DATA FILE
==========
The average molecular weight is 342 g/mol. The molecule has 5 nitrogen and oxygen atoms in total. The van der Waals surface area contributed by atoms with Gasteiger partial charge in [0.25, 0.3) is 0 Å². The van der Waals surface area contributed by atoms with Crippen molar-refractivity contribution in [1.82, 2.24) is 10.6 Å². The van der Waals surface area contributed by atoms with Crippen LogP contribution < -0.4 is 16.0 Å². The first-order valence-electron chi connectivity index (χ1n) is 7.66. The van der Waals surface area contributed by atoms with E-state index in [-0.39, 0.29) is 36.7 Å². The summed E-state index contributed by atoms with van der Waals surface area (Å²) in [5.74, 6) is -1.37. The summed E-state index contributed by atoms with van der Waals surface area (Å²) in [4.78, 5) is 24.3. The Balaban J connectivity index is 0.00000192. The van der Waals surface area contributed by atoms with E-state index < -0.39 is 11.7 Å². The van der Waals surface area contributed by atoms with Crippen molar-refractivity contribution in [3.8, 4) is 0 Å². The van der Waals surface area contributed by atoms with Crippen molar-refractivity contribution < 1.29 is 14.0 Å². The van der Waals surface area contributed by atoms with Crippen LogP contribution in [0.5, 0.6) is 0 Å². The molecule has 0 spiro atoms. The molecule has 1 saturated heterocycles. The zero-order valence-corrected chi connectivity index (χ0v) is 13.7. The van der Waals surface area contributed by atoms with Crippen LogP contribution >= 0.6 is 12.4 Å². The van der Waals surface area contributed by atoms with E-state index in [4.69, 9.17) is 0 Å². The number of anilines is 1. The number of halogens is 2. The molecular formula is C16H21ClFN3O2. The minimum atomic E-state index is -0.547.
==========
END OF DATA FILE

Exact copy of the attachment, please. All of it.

The average molecular weight is 342 g/mol. The molecule has 5 nitrogen and oxygen atoms in total. The van der Waals surface area contributed by atoms with Gasteiger partial charge in [0.25, 0.3) is 0 Å². The van der Waals surface area contributed by atoms with Crippen molar-refractivity contribution in [1.82, 2.24) is 10.6 Å². The van der Waals surface area contributed by atoms with Crippen LogP contribution < -0.4 is 16.0 Å². The first-order valence-electron chi connectivity index (χ1n) is 7.66. The van der Waals surface area contributed by atoms with E-state index in [-0.39, 0.29) is 36.7 Å². The summed E-state index contributed by atoms with van der Waals surface area (Å²) in [5.74, 6) is -1.37. The summed E-state index contributed by atoms with van der Waals surface area (Å²) in [4.78, 5) is 24.3. The Balaban J connectivity index is 0.00000192. The van der Waals surface area contributed by atoms with E-state index < -0.39 is 11.7 Å². The van der Waals surface area contributed by atoms with Crippen molar-refractivity contribution in [3.8, 4) is 0 Å². The van der Waals surface area contributed by atoms with Crippen molar-refractivity contribution < 1.29 is 14.0 Å². The van der Waals surface area contributed by atoms with Crippen LogP contribution in [0.5, 0.6) is 0 Å². The molecule has 0 spiro atoms. The molecule has 1 saturated heterocycles. The zero-order valence-corrected chi connectivity index (χ0v) is 13.7. The van der Waals surface area contributed by atoms with Crippen LogP contribution >= 0.6 is 12.4 Å². The van der Waals surface area contributed by atoms with E-state index in [4.69, 9.17) is 0 Å². The number of anilines is 1. The number of halogens is 2. The molecular formula is C16H21ClFN3O2. The minimum atomic E-state index is -0.547.